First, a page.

echo Hello, World to be run within the guest machine when
provisioners are run.
Combined with a little bit more Ruby, this makes it very easy to embed your shell scripts directly within your Vagrantfile. Another example below:
$script = <<-SCRIPT echo I am provisioning... date > /etc/vagrant_provisioned_at SCRIPT Vagrant.configure("2") do |config| config.vm.provision "shell", inline: $script end
In the code block above, the script block starts with
<<-SCRIPT and ends with
This is known as a "Here Document" or a "heredoc". Additionally, if your script
relies on quotes and you do not wish for Ruby to escape your quotes, you may
want to use this style of heredoc where
SCRIPT is surrounded in single quotes:
$script = <<-'SCRIPT' echo "These are my \"quotes\"! I am provisioning my guest." date > /etc/vagrant_provisioned_at SCRIPT Vagrant.configure("2") do |config| config.vm.provision "shell", inline: $script end
Now that our "heredoc" is quoted, our script will preserve the quotes in the string to
==> default: Running provisioner: shell... default: Running: inline script default: These are my "quotes"! I am provisioning my guest.
For more examples of how to use "heredoc" in Ruby, please refer to the Ruby documentation.
It is understandable that if you are not familiar with Ruby, the above may seem very
advanced or foreign. But do not fear, what it is doing is quite simple:
the script is assigned to a global variable
$script. This global variable
contains a string which is then passed in as the inline script to the
Of course, if any Ruby in your Vagrantfile outside of basic variable assignment makes you uncomfortable, you can use an actual script file, documented in the next section.
For Windows guest machines, the supported inline script is dependent upon the
communicator in use. When using the
winrm communicator, the inline script
must be PowerShell. Batch scripts are not allowed as inline scripts when
winrm communicator. When using the
winssh communicator, the
inline script will be run using the configured
shell which defaults to
The shell provisioner can also take an option specifying a path to a shell script on the host machine. Vagrant will then upload this script into the guest and execute it. An example:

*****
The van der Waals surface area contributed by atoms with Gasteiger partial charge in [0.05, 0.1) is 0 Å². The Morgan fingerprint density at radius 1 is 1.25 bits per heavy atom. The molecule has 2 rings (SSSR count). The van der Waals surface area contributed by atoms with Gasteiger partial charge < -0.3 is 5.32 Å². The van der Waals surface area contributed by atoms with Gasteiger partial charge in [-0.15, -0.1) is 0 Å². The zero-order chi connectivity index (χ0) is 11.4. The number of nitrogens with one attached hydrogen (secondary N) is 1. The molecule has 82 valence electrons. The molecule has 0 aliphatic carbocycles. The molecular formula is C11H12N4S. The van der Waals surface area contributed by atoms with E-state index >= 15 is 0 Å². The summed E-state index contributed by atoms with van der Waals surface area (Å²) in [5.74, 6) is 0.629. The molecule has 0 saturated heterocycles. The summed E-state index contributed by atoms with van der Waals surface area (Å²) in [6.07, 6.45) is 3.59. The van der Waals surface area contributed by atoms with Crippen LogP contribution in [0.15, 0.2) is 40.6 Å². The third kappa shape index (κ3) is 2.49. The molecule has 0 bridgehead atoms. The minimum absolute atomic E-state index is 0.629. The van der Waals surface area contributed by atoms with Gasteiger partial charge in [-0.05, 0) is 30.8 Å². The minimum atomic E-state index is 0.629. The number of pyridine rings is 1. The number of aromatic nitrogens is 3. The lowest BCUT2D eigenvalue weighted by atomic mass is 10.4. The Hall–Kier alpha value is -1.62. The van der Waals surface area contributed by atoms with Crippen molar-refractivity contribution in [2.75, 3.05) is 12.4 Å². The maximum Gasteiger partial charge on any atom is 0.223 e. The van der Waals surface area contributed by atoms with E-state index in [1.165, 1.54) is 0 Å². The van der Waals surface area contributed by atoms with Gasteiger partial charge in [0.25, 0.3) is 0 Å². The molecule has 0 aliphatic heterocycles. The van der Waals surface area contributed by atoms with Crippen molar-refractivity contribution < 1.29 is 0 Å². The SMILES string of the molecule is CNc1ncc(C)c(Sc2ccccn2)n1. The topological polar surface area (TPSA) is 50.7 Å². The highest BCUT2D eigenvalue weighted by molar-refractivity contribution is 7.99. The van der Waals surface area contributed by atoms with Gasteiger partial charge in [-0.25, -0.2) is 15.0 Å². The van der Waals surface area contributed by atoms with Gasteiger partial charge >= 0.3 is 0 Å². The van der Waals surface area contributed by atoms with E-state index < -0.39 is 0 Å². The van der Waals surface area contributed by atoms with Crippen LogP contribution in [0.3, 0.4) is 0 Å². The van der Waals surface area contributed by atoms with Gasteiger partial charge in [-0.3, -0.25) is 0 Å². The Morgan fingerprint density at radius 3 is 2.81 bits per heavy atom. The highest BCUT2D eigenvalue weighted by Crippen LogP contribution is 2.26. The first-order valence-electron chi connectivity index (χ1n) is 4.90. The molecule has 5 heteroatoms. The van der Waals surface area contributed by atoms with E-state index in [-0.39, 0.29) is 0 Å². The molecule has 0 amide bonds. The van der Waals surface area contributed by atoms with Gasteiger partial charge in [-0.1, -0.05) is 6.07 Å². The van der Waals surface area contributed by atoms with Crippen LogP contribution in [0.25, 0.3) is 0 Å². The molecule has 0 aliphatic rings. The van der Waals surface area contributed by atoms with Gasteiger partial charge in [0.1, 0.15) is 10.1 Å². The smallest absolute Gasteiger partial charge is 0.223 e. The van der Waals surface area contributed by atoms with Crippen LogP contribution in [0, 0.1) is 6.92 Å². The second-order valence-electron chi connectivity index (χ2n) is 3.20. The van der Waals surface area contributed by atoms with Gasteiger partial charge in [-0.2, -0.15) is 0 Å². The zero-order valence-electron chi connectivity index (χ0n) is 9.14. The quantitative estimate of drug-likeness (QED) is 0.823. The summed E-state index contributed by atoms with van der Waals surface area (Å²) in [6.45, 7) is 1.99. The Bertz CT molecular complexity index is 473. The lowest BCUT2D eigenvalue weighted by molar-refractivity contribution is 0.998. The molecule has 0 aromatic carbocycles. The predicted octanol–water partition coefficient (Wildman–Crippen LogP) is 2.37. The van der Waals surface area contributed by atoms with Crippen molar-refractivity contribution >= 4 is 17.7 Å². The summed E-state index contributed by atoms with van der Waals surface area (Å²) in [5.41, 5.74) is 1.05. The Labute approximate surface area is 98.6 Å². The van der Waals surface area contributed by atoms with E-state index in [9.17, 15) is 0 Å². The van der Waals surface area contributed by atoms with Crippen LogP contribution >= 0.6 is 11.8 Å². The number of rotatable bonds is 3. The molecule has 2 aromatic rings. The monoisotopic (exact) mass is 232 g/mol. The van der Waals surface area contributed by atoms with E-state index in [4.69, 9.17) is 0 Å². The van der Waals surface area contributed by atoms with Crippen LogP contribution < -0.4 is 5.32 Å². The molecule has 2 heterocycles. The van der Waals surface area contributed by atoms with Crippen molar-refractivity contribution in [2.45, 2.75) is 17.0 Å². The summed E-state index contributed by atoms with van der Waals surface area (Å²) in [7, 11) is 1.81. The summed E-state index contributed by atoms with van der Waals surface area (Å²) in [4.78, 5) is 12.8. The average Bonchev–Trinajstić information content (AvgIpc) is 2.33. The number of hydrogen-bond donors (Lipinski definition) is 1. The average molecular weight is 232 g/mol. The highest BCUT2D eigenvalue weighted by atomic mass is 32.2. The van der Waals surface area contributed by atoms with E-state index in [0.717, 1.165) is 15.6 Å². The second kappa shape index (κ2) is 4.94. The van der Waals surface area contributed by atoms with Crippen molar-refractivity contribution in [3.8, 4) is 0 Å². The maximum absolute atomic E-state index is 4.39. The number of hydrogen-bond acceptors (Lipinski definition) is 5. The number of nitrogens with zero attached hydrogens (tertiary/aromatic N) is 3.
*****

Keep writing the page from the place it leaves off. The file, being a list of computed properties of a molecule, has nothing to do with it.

Vagrant.configure("2") do |config| config.vm.provision "shell", path: "script.sh" end
Relative paths, such as above, are expanded relative to the location
of the root Vagrantfile for your project. Absolute paths can also be used,
as well as shortcuts such as
~ (home directory) and
.. (parent directory).
If you use a remote script as part of your provisioning process, you can pass in
its URL as the
path argument as well:
Vagrant.configure("2") do |config| config.vm.provision "shell", path: "https://example.com/provisioner.sh" end
If you are running a Batch or PowerShell script for Windows, make sure that the external path has the proper extension (".bat" or ".ps1"), because Windows uses this to determine what kind of file it is to execute. Additionally, if you are running Vagrant on something like Cygwin or WSL where bash is available, then you should be able to use an extension like ".sh".
Vagrant.configure("2") do |config| config.vm.provision "shell", path: "scripts/PowershellScript.ps1" end
To run a script already available on the guest you can use an inline script to invoke the remote script on the guest.
Vagrant.configure("2") do |config| config.vm.provision "shell", inline: "/bin/sh /path/to/the/script/already/on/the/guest.sh" end
You can parameterize your scripts as well like any normal shell script. These arguments can be specified to the shell provisioner. They should be specified as a string as they'd be typed on the command line, so be sure to properly escape anything:
Vagrant.configure("2") do |config| config.vm.provision "shell" do |s| s.inline = "echo $1" s.args = "'hello, world!'" end end
You can also specify arguments as an array if you do not want to worry about quoting:
Vagrant.configure("2") do |config| config.vm.provision "shell" do |s| s.inline = "echo $1" s.args = ["hello, world!"] end end